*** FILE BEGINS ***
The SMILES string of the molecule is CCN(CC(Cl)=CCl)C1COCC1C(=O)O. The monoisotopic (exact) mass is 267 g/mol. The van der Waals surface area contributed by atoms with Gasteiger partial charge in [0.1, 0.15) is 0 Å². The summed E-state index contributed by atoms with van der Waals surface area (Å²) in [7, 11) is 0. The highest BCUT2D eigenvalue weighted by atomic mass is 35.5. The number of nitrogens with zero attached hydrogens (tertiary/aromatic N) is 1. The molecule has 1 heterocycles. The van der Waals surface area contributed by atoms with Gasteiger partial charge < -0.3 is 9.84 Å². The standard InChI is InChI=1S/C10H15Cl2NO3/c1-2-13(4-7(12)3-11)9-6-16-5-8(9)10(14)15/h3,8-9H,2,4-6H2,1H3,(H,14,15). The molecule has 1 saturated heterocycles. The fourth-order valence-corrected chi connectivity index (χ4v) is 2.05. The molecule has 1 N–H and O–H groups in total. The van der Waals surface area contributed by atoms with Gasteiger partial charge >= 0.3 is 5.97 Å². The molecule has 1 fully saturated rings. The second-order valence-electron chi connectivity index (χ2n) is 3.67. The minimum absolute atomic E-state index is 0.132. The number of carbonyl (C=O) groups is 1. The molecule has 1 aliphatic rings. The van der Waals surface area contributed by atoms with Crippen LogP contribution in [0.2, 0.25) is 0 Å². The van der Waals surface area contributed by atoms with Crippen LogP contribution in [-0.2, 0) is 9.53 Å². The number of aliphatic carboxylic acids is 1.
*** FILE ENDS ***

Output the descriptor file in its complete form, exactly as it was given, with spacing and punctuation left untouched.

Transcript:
The SMILES string of the molecule is CCN(CC(Cl)=CCl)C1COCC1C(=O)O. The monoisotopic (exact) mass is 267 g/mol. The van der Waals surface area contributed by atoms with Gasteiger partial charge in [0.1, 0.15) is 0 Å². The summed E-state index contributed by atoms with van der Waals surface area (Å²) in [7, 11) is 0. The highest BCUT2D eigenvalue weighted by atomic mass is 35.5. The number of nitrogens with zero attached hydrogens (tertiary/aromatic N) is 1. The molecule has 1 heterocycles. The van der Waals surface area contributed by atoms with Gasteiger partial charge < -0.3 is 9.84 Å². The standard InChI is InChI=1S/C10H15Cl2NO3/c1-2-13(4-7(12)3-11)9-6-16-5-8(9)10(14)15/h3,8-9H,2,4-6H2,1H3,(H,14,15). The molecule has 1 saturated heterocycles. The fourth-order valence-corrected chi connectivity index (χ4v) is 2.05. The molecule has 1 N–H and O–H groups in total. The van der Waals surface area contributed by atoms with Gasteiger partial charge >= 0.3 is 5.97 Å². The molecule has 1 fully saturated rings. The second-order valence-electron chi connectivity index (χ2n) is 3.67. The minimum absolute atomic E-state index is 0.132. The number of carbonyl (C=O) groups is 1. The molecule has 1 aliphatic rings. The van der Waals surface area contributed by atoms with Crippen LogP contribution in [0.2, 0.25) is 0 Å². The van der Waals surface area contributed by atoms with Crippen LogP contribution in [-0.2, 0) is 9.53 Å². The number of aliphatic carboxylic acids is 1.